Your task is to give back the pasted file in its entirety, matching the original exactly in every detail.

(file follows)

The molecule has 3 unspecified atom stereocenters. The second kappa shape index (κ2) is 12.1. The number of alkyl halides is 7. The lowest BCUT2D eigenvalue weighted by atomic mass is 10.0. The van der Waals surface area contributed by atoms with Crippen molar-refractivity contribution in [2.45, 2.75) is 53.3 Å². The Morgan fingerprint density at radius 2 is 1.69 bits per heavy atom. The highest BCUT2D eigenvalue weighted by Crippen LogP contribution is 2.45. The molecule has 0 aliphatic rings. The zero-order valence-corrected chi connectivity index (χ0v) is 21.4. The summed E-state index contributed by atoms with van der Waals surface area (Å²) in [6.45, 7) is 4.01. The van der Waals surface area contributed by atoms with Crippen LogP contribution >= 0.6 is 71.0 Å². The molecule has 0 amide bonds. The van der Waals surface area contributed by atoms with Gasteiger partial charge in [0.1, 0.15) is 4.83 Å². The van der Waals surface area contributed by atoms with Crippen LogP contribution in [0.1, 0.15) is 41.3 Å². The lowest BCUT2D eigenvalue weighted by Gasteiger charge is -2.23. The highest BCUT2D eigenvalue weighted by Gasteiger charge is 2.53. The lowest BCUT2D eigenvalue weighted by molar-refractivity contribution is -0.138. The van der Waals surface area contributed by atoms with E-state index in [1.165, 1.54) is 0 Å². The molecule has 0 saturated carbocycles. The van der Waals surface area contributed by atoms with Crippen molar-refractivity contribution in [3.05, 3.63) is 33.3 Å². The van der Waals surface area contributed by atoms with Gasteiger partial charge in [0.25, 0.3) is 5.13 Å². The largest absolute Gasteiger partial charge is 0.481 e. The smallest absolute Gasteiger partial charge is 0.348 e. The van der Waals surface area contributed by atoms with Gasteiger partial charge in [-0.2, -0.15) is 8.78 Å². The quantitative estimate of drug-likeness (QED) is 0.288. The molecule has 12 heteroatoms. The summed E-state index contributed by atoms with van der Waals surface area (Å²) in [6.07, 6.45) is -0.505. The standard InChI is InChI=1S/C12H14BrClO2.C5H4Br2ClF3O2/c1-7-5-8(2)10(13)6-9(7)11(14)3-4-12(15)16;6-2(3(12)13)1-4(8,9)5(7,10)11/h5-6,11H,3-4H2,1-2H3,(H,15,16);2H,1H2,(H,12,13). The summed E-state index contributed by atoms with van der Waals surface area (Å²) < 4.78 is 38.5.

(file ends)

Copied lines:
The molecule has 3 unspecified atom stereocenters. The second kappa shape index (κ2) is 12.1. The number of alkyl halides is 7. The lowest BCUT2D eigenvalue weighted by atomic mass is 10.0. The van der Waals surface area contributed by atoms with Crippen molar-refractivity contribution in [2.45, 2.75) is 53.3 Å². The Morgan fingerprint density at radius 2 is 1.69 bits per heavy atom. The highest BCUT2D eigenvalue weighted by Crippen LogP contribution is 2.45. The molecule has 0 aliphatic rings. The zero-order valence-corrected chi connectivity index (χ0v) is 21.4. The summed E-state index contributed by atoms with van der Waals surface area (Å²) in [6.45, 7) is 4.01. The van der Waals surface area contributed by atoms with Crippen LogP contribution >= 0.6 is 71.0 Å². The molecule has 0 amide bonds. The van der Waals surface area contributed by atoms with Gasteiger partial charge in [0.1, 0.15) is 4.83 Å². The van der Waals surface area contributed by atoms with Crippen LogP contribution in [0.1, 0.15) is 41.3 Å². The lowest BCUT2D eigenvalue weighted by Gasteiger charge is -2.23. The highest BCUT2D eigenvalue weighted by Gasteiger charge is 2.53. The lowest BCUT2D eigenvalue weighted by molar-refractivity contribution is -0.138. The van der Waals surface area contributed by atoms with E-state index in [1.165, 1.54) is 0 Å². The molecule has 0 saturated carbocycles. The van der Waals surface area contributed by atoms with Crippen molar-refractivity contribution in [3.05, 3.63) is 33.3 Å². The van der Waals surface area contributed by atoms with Gasteiger partial charge in [0.25, 0.3) is 5.13 Å². The largest absolute Gasteiger partial charge is 0.481 e. The smallest absolute Gasteiger partial charge is 0.348 e. The van der Waals surface area contributed by atoms with Gasteiger partial charge in [-0.2, -0.15) is 8.78 Å². The quantitative estimate of drug-likeness (QED) is 0.288. The molecule has 12 heteroatoms. The summed E-state index contributed by atoms with van der Waals surface area (Å²) in [6.07, 6.45) is -0.505. The standard InChI is InChI=1S/C12H14BrClO2.C5H4Br2ClF3O2/c1-7-5-8(2)10(13)6-9(7)11(14)3-4-12(15)16;6-2(3(12)13)1-4(8,9)5(7,10)11/h5-6,11H,3-4H2,1-2H3,(H,15,16);2H,1H2,(H,12,13). The summed E-state index contributed by atoms with van der Waals surface area (Å²) < 4.78 is 38.5.